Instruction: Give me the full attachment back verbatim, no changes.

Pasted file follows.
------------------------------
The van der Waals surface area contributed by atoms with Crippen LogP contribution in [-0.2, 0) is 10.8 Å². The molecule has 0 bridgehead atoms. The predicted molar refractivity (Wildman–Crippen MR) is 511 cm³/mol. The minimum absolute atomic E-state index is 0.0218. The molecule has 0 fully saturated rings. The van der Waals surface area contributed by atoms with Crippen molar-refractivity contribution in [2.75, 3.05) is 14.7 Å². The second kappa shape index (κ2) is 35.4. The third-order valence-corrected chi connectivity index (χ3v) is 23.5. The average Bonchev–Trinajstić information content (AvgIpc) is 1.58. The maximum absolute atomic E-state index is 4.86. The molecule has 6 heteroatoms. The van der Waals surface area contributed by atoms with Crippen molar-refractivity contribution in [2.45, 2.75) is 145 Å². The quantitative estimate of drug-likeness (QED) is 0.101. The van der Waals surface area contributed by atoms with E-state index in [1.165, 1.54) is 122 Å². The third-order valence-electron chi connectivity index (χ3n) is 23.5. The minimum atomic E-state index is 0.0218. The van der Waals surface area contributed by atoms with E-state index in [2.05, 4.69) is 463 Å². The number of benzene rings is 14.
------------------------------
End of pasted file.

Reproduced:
The van der Waals surface area contributed by atoms with Crippen LogP contribution in [-0.2, 0) is 10.8 Å². The molecule has 0 bridgehead atoms. The predicted molar refractivity (Wildman–Crippen MR) is 511 cm³/mol. The minimum absolute atomic E-state index is 0.0218. The molecule has 0 fully saturated rings. The van der Waals surface area contributed by atoms with Crippen molar-refractivity contribution in [2.75, 3.05) is 14.7 Å². The second kappa shape index (κ2) is 35.4. The third-order valence-corrected chi connectivity index (χ3v) is 23.5. The average Bonchev–Trinajstić information content (AvgIpc) is 1.58. The maximum absolute atomic E-state index is 4.86. The molecule has 6 heteroatoms. The van der Waals surface area contributed by atoms with Crippen molar-refractivity contribution in [2.45, 2.75) is 145 Å². The quantitative estimate of drug-likeness (QED) is 0.101. The van der Waals surface area contributed by atoms with E-state index in [1.165, 1.54) is 122 Å². The third-order valence-electron chi connectivity index (χ3n) is 23.5. The minimum atomic E-state index is 0.0218. The van der Waals surface area contributed by atoms with E-state index in [2.05, 4.69) is 463 Å². The number of benzene rings is 14.